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Doing the Right Thing

(April 2014) posted on Mon Apr 21, 2014

How to balance your company’s needs with government regulations and customer demand for products that are environmentally friendly and cost effective.


By Rick Mandel

Closed-loop material cycle: The traditional manufacturing cycle involves extracting raw materials from the earth, forming them into the product, using them, and then disposing them in a landfill. This is known as the material line. With a closed loop, or cradle-to-cradle cycle, materials are extracted, formed into products, and recycled into other materials after the product’s useful life. This system reduces landfill waste as well as the harmful extraction of raw materials.

End of life: The ultimate destination of a P-O-P display, poster, or banner after it has served its purpose in-store is sometimes out of the hands of the producer or designer, but it’s important to recognize that an intelligent design can play a significant part in the outcome. Consider a display in which plastic and metal components are glued to one another instead of being bolted or clipped together. The first approach will be much more difficult to reuse or recycle than the second.

Sustainable graphics production
In 2008, four major trade associations—Printing Industries of America (PIA), Specialty Graphic Imaging Association (SGIA), Flexographic Technical Association (FTA), and National Association of Printing Ink Manufacturers—started an initiative to encourage sustainable practices in the printing industry. The result was the Sustainable Green Printing Partnership (SGP, www.sgppartnership.org), a fantastic step towards changing the printing industry’s mindset toward environmental responsibility.

Similar to the POPAI program, SGP involves a certification process designed to warrant that sustainable practices are used throughout a printing company. Prior to SGP, no parameters existed that defined what a printing company actually does to be considered sustainable. “Green” products were marketed to printers, but they didn’t address the manufacturing process. As explained on the Partnership’s website, SGP evaluates three main criteria during the certification process to evaluate a company’s sustainability endeavors:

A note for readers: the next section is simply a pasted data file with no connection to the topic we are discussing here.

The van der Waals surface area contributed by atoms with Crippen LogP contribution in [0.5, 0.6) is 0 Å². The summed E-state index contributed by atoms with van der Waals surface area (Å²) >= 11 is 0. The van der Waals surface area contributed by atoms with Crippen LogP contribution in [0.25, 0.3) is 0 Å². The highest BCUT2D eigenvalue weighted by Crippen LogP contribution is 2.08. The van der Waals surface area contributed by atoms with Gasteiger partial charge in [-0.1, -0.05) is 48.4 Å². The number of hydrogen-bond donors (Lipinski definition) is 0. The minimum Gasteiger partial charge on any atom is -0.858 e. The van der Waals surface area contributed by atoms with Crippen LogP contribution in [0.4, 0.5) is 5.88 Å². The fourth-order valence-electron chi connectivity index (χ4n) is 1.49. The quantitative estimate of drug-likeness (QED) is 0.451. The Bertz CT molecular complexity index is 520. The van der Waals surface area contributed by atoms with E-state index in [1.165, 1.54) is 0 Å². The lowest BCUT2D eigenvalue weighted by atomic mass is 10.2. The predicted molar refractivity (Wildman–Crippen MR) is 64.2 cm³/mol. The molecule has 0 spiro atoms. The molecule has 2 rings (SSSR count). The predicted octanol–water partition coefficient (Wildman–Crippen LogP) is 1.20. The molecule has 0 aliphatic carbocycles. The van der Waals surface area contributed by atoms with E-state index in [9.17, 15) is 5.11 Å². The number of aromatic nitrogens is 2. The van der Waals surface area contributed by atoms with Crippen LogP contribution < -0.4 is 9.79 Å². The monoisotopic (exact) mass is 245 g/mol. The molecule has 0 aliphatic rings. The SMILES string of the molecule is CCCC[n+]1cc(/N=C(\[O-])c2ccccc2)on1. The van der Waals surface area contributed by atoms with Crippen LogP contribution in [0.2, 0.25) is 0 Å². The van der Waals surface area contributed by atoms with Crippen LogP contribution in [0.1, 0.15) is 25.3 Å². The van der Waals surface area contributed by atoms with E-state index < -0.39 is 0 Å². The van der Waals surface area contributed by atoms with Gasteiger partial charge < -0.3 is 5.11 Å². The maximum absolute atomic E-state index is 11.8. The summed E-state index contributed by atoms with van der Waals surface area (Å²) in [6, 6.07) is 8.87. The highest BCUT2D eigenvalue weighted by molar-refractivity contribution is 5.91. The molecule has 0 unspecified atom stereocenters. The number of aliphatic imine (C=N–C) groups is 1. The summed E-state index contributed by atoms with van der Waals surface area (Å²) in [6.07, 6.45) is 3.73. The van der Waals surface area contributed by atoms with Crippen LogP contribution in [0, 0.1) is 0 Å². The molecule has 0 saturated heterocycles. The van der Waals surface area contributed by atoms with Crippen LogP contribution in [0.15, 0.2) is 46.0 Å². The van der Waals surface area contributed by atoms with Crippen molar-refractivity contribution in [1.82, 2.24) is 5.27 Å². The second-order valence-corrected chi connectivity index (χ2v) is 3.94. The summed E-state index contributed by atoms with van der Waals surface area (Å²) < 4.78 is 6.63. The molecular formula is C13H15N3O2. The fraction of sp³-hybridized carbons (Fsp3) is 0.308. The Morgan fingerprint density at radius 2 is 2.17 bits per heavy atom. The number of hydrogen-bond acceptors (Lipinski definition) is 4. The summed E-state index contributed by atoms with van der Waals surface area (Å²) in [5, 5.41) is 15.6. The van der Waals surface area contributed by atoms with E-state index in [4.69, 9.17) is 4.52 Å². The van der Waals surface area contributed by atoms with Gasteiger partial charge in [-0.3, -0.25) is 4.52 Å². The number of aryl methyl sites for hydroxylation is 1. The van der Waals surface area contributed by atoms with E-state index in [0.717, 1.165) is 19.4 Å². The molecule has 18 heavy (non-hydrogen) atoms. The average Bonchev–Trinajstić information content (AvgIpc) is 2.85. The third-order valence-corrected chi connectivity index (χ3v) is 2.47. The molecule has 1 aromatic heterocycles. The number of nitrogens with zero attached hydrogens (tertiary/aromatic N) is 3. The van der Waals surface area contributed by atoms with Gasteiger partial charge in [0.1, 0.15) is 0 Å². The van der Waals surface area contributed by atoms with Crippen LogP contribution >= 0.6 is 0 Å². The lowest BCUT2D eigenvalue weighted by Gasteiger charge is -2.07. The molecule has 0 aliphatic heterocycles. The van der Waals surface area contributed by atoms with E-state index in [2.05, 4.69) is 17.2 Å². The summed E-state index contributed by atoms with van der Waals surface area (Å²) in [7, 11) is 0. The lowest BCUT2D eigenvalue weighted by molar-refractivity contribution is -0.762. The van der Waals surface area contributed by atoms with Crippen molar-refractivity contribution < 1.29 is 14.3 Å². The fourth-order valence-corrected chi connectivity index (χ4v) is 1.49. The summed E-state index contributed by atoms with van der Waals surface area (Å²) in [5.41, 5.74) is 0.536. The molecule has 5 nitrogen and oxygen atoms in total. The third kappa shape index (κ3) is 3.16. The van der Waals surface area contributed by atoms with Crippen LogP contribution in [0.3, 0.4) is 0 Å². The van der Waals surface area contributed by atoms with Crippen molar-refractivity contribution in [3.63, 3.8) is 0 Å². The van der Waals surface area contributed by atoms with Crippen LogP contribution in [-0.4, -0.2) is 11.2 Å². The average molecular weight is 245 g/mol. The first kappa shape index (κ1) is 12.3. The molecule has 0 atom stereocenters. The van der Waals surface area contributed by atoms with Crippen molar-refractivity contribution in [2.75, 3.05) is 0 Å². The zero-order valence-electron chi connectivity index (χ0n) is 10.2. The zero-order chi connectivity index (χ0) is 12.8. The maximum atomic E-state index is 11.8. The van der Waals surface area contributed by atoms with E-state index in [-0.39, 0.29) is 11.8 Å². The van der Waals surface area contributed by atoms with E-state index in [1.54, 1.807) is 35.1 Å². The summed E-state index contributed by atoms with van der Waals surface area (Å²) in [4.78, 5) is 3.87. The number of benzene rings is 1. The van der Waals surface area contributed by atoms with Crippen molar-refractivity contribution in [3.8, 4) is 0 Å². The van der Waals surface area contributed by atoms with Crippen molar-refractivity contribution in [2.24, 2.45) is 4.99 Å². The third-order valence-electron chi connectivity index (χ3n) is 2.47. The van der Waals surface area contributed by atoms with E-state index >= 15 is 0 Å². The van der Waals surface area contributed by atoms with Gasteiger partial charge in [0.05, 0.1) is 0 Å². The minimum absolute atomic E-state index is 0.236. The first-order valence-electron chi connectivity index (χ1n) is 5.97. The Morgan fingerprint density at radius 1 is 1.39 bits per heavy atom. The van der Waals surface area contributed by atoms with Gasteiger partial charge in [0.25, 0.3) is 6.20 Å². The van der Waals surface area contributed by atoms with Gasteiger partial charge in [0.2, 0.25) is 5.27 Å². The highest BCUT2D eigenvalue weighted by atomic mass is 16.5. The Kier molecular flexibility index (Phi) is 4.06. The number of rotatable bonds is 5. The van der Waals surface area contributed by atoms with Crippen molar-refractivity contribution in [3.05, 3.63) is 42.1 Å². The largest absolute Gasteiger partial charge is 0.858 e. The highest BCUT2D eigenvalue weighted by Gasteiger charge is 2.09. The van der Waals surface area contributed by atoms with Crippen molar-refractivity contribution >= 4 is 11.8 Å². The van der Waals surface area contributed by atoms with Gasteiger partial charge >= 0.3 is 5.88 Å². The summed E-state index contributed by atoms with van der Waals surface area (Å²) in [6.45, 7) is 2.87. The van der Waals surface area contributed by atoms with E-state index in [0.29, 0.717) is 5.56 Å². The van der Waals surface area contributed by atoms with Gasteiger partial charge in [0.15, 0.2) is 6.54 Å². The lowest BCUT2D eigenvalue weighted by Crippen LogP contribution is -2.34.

• The Product, including the materials used to produce products such as substrates, inks, and coatings.
• The Process used in the printing facility, including the printing equipment and supporting technology.
• The Envelope, meaning the facility in its entirety, including energy consumption, employees, and supporting activities.

SGP-certified printers can promote themselves as organizations that have tighter production guidelines, are more efficient, and are ecologically responsible. Today’s global marketplace requires you to stand out and differentiate yourself from the competition, and having independent confirmation of your sustainable practices can be a factor that sets you apart. Investing in sustainability is not only a sound business practice, can reduce your overhead costs and your environmental footprint.

SGIA also offers a 4-Step Sustainability Action Plan that can help you integrate sustainable practices in your organization. It’s based on the Plan/Do/Check/Act model, with suggested steps and resources provided at each stage covering everything from securing top management commitment to identifying and resolving challenges after a sustainability initiative has been implemented. More information is available at www.sgia.org/graphic_imagers/govt/sustainability/index.cfm.

SGIA members can also participate in peer–to–peer network groups to discuss sustainable business practices. The group meets every other week and is led by Marci Kinter, SGIA’s vice-president of government and business information. Contact Marci at govtaffairs@sgia.org for more information.

Final thoughts
Consumers care about doing business with responsible companies. They want to buy products that such companies produce, and sustainability will increasingly influence their purchasing decisions in the future. In several consumer product categories, sustainability-related considerations have risen in comparison to conventional buying factors such as brand image and whether the product is seen as being a premium or luxury item.

You need to be a part of this wave. We haven’t yet seen the full effects in the P-O-P and signage industries yet, but we will. The price and performance of alternate technologies have been the biggest impediments. Having a sustainability program seems to go hand in hand with being a well-run shop that makes a quality product—the first time, every time. I truly believe that as individual companies and as an industry, we want to be seen as responsible businesses that do the right thing.

What’s our next step at Mandel? We’re looking into SGP certification.

 


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